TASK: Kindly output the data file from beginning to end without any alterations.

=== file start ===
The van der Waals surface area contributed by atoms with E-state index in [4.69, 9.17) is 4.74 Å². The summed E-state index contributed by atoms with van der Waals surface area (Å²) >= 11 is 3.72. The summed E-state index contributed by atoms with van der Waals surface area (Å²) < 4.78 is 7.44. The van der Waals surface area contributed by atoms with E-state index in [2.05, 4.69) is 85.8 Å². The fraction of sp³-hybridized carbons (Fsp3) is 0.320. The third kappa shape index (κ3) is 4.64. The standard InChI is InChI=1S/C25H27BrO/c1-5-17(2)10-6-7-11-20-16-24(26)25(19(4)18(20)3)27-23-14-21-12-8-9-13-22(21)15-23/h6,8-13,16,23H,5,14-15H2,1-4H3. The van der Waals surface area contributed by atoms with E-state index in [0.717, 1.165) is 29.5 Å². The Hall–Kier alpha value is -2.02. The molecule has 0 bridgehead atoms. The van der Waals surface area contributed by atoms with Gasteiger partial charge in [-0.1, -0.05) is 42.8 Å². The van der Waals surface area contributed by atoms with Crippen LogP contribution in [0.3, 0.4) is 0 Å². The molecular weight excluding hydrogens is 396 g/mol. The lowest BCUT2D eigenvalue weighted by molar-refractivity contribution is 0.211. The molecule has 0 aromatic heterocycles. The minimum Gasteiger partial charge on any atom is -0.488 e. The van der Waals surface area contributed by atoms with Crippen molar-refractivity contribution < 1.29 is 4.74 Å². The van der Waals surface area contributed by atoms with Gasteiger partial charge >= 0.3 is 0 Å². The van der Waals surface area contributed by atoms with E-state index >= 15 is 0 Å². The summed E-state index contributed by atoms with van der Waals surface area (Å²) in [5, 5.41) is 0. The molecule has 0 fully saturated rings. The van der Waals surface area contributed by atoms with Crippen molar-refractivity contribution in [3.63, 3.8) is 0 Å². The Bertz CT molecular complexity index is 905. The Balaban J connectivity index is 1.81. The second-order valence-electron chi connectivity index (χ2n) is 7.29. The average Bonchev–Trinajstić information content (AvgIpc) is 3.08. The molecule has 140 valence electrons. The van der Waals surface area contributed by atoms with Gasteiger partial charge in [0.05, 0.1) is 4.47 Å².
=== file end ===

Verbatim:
The van der Waals surface area contributed by atoms with E-state index in [4.69, 9.17) is 4.74 Å². The summed E-state index contributed by atoms with van der Waals surface area (Å²) >= 11 is 3.72. The summed E-state index contributed by atoms with van der Waals surface area (Å²) < 4.78 is 7.44. The van der Waals surface area contributed by atoms with E-state index in [2.05, 4.69) is 85.8 Å². The fraction of sp³-hybridized carbons (Fsp3) is 0.320. The third kappa shape index (κ3) is 4.64. The standard InChI is InChI=1S/C25H27BrO/c1-5-17(2)10-6-7-11-20-16-24(26)25(19(4)18(20)3)27-23-14-21-12-8-9-13-22(21)15-23/h6,8-13,16,23H,5,14-15H2,1-4H3. The van der Waals surface area contributed by atoms with E-state index in [0.717, 1.165) is 29.5 Å². The Hall–Kier alpha value is -2.02. The molecule has 0 bridgehead atoms. The van der Waals surface area contributed by atoms with Gasteiger partial charge in [-0.1, -0.05) is 42.8 Å². The van der Waals surface area contributed by atoms with Crippen LogP contribution in [0.3, 0.4) is 0 Å². The molecular weight excluding hydrogens is 396 g/mol. The lowest BCUT2D eigenvalue weighted by molar-refractivity contribution is 0.211. The molecule has 0 aromatic heterocycles. The minimum Gasteiger partial charge on any atom is -0.488 e. The van der Waals surface area contributed by atoms with Crippen molar-refractivity contribution < 1.29 is 4.74 Å². The van der Waals surface area contributed by atoms with Gasteiger partial charge >= 0.3 is 0 Å². The van der Waals surface area contributed by atoms with E-state index >= 15 is 0 Å². The summed E-state index contributed by atoms with van der Waals surface area (Å²) in [5, 5.41) is 0. The molecule has 0 fully saturated rings. The van der Waals surface area contributed by atoms with Crippen molar-refractivity contribution in [3.63, 3.8) is 0 Å². The Bertz CT molecular complexity index is 905. The Balaban J connectivity index is 1.81. The second-order valence-electron chi connectivity index (χ2n) is 7.29. The average Bonchev–Trinajstić information content (AvgIpc) is 3.08. The molecule has 140 valence electrons. The van der Waals surface area contributed by atoms with Gasteiger partial charge in [0.05, 0.1) is 4.47 Å².